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Deadly violence and arson plague DR Congo vote


Text by News Wires

Latest update : 2011-11-28

Citizens in the Democratic Republic of Congo headed to the polls on Monday for the country's second post-war election. Deadly violence and arson attacks fueled fears that the poll outcome, provisionally due on December 6, may be disputed.

REUTERS - Deadly violence, arson and widespread voter confusion marred Democratic Republic of Congo’s second post-war election on Monday, raising concerns of a protracted dispute over the outcome.

Masked gunmen attacked a polling station in the southern mining province of Katanga before three of them were killed by security forces, and locals burnt down three polling stations in the neighbouring opposition heartland of West Kasai.

Many voters trekked between polling stations, confused over where they were meant to cast their ballots, and scuffles broke out over shortages of voting materials and allegations of fraud.

“I voted. I left at 7 in the morning. I have been to five schools,” said Bercam Nzangi, a Kinshasa resident. “I was able to do this but what about those mammas who can’t read and write or don’t have transport. This is organised chaos.”

Election commission official, Matthieu Mpita, told reporters polling stations would remain open as long as it takes to complete voting, describing operations so far as “satisfactory”.

Congo’s election, pitting incumbent President Joseph Kabila against main challenger Etienne Tshisekedi and nine other rivals, is meant to gauge progress since a 1998-2003 war that killed more than five million people.

Concerns are mounting that a chaotic poll will pave the way for dispute between Kabila and Tshisekedi over the eventual results. A contested election in Ivory Coast, in West Africa, triggered a civil war earlier this year.

“If such a standoff takes place, a lot will depend on what the other candidates (...) do and how Kabila’s forces react to what could potentially be massive displays of support for the opposition in the capital,” said J. Peter Pham, director of the U.S.-based Michael S. Ansari Africa Center.

Provisional results are due Dec. 6. The failure of the opposition to unite behind a single candidate - after Kabila’s camp pushed through a law scrapping the need for a run-off if no candidate secures a majority in the first round of voting - has bolstered his chances.

Voters headed slowly, and for the most part peacefully, to the polls elsewhere in the country. The capital Kinshasa, where at least three people were killed in violence on Saturday, was otherwise calm with voters dodging rain-filled potholes.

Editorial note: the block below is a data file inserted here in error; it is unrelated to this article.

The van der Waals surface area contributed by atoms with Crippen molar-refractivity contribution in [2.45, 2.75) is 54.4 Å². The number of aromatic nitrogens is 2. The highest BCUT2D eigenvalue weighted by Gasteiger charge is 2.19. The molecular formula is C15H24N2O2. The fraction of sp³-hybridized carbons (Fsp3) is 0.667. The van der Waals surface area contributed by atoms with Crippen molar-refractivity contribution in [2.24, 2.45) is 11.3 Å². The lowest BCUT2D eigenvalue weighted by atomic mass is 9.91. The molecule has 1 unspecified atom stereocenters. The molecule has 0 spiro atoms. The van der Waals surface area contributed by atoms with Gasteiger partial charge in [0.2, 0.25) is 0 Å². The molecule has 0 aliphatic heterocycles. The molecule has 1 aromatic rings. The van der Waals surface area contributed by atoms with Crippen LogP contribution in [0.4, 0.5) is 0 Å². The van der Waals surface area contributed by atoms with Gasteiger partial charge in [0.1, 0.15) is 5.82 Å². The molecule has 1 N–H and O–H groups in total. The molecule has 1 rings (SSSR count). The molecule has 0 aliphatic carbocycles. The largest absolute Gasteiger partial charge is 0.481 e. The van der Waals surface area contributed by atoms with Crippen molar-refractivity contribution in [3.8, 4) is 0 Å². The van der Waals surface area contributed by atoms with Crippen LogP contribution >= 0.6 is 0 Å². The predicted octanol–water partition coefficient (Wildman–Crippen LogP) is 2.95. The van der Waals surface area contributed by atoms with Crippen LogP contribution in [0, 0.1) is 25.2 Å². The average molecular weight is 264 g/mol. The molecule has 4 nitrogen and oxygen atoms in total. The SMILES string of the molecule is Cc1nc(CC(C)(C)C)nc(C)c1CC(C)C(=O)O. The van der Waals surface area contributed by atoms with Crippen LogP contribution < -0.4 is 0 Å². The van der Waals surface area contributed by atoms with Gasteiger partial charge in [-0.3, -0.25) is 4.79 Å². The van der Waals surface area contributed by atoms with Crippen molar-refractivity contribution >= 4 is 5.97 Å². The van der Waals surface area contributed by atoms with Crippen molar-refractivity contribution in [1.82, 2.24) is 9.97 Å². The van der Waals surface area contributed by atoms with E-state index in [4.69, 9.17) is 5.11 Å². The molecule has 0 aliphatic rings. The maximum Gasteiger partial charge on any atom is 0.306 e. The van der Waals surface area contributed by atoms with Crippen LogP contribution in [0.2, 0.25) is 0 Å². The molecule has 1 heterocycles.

A leader of the Carter Center election observer mission, John Stremlau, said the organisation had flagged logistical problems ahead of the vote.

“What we are seeing is the cost of that in a lot of voters who are frustrated and not getting to the polls in time and not being given clear instructions as to how the procedure will work,” he told Reuters.

Automatic weapons

Congolese security forces detained a dozen suspects after masked gunmen using automatic weapons attacked a polling station in Katanga.

“Three people were killed, seven were arrested and five handed themselves over after being surrounded by the army,” Moise Katumbi, the governor of the local Katanga province told Reuters by telephone from the city.

Human Rights Watch researcher Ida Sawyer said two policemen may also have been killed in the same attack, though that could not be confirmed.

In West Kasai, locals burnt down three polling stations and police fired shots to disperse around one hundred people who gathered outside the mayor’s office in the town of Mbuji-Mayi complaining they did not know were to vote.

One female RENOSEC observer was seriously injured after being attacked by crowds fearing electoral fraud in nearby Kananga, Francois Badibanga, spokesman for the Congolese electoral monitoring organisation said.

“We are in the hospital with our observer, she is between life and death,” he told Reuters by telephone.

The polls also include more than 18,500 candidates competing for 500 seats in parliament.

Kabila came to power when his father Laurent was assassinated in 2001 and then won the 2006 poll.

Addressing the nation on Sunday evening, Kabila, seen by many as the favourite due to the advantages of incumbency, warned against a return to widespread violence.

“Our country has come a long way, from war and conflict of every type. We must take care not to go back to that,” he said.


Date created : 2011-11-28

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